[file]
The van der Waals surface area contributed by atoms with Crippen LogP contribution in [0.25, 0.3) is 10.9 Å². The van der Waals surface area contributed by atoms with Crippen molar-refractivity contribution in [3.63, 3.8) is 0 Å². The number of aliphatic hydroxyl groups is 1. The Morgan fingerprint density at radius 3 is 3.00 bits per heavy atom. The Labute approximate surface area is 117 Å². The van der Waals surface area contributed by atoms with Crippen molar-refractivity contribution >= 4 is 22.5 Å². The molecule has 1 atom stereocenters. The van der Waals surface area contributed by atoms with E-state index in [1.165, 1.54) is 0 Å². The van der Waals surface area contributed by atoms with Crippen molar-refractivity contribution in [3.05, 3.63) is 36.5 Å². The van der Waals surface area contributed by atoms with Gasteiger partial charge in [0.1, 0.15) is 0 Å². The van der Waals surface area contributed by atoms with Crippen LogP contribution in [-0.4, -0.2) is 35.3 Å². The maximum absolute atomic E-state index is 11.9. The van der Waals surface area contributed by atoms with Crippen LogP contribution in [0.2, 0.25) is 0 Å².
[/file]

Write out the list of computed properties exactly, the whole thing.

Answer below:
The van der Waals surface area contributed by atoms with Crippen LogP contribution in [0.25, 0.3) is 10.9 Å². The van der Waals surface area contributed by atoms with Crippen molar-refractivity contribution in [3.63, 3.8) is 0 Å². The number of aliphatic hydroxyl groups is 1. The Morgan fingerprint density at radius 3 is 3.00 bits per heavy atom. The Labute approximate surface area is 117 Å². The van der Waals surface area contributed by atoms with Crippen molar-refractivity contribution >= 4 is 22.5 Å². The molecule has 1 atom stereocenters. The van der Waals surface area contributed by atoms with E-state index in [1.165, 1.54) is 0 Å². The van der Waals surface area contributed by atoms with Crippen molar-refractivity contribution in [3.05, 3.63) is 36.5 Å². The van der Waals surface area contributed by atoms with Gasteiger partial charge in [0.1, 0.15) is 0 Å². The van der Waals surface area contributed by atoms with Crippen LogP contribution in [-0.4, -0.2) is 35.3 Å². The maximum absolute atomic E-state index is 11.9. The van der Waals surface area contributed by atoms with Crippen LogP contribution in [0.2, 0.25) is 0 Å².